There’s still time to cook up a self-improvement regimen you can launch by changing your ways for the entire month of March.
Perhaps you have a moat or heli-pad: If you were trying to sell your house and decided to market it as an ideal property for those wanting to survive a zombie apocalypse, what attributes of the home and surrounding grounds would you play up in your listing?
Go bulldogs: “We had an English bulldog for 14 years,” wrote Dave Gunderson. “She would begin the evening at the foot of the bed and invariably I would awaken in the morning nose to nose with her, head on pillow looking very contented. A great way to start the day – smiling.”
Then there was this from Diane Perham. “Guy and I cuddle up to our two bulldogs and one dachshund nightly,” she wrote. “We only wish they would learn what end goes on the pillow.”
Incoming: Several readers said naming the state of Washington “Jefferson” would have made sense.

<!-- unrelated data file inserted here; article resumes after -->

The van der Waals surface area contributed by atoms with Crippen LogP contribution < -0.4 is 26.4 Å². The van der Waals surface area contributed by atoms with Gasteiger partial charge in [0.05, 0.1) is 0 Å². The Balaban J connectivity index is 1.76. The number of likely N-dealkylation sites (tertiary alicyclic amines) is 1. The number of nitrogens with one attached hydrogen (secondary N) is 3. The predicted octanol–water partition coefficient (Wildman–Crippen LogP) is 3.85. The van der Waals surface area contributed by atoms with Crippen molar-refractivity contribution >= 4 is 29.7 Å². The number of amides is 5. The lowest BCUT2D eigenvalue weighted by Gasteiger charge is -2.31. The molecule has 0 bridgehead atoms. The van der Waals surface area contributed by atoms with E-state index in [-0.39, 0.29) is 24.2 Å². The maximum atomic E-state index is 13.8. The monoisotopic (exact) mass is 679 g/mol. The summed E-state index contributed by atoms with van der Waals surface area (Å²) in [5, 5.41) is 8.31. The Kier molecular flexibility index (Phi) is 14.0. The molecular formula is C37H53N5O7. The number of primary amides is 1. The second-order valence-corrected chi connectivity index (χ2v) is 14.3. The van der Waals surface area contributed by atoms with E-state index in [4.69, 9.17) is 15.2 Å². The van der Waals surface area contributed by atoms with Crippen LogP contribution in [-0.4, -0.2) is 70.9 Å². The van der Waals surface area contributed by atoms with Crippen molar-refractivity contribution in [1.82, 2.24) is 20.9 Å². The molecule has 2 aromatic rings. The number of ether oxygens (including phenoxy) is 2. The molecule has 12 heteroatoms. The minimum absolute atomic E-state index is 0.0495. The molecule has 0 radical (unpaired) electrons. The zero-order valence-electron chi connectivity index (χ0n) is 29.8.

Julie Ohlund said the S-R could adorn its front page with “Still Spokane. Still Police News.”
Terry Kolemaine speculated that, had Bing Crosby never left Spokane, he might have written letters to the editor about potholes.
And, for Tawnia Penick, being able to declare that it was a good weekend has a lot to do with whether she was able to take her 1956 Chevy out.
Uncorked: Maryann Preston of Moses Lake sent a picture of a stylish bulletin board her son and his wife made from 800 wine corks.
I have an idea for the first note they can post: “Buy more wine.”
Slice answers: “I had so much on my back burner, I had to get another stove,” wrote Lawrence Killingsworth.
“There is so much stuff piled on my back burners that the fire marshal came by yesterday to deliver a final warning,” wrote Jerry Sciarrio.
Recommendation: If you know Steve Heaps, ask him to share his poems inspired by destabilizingly attractive women in Italy.
Today’s Slice question: They called Johnny Cash “The Man in Black.” What should they call you?
sponsored According to two 2015 surveys, 62 percent of Americans do not have enough savings to handle an unexpected emergency, much less any long-term plans.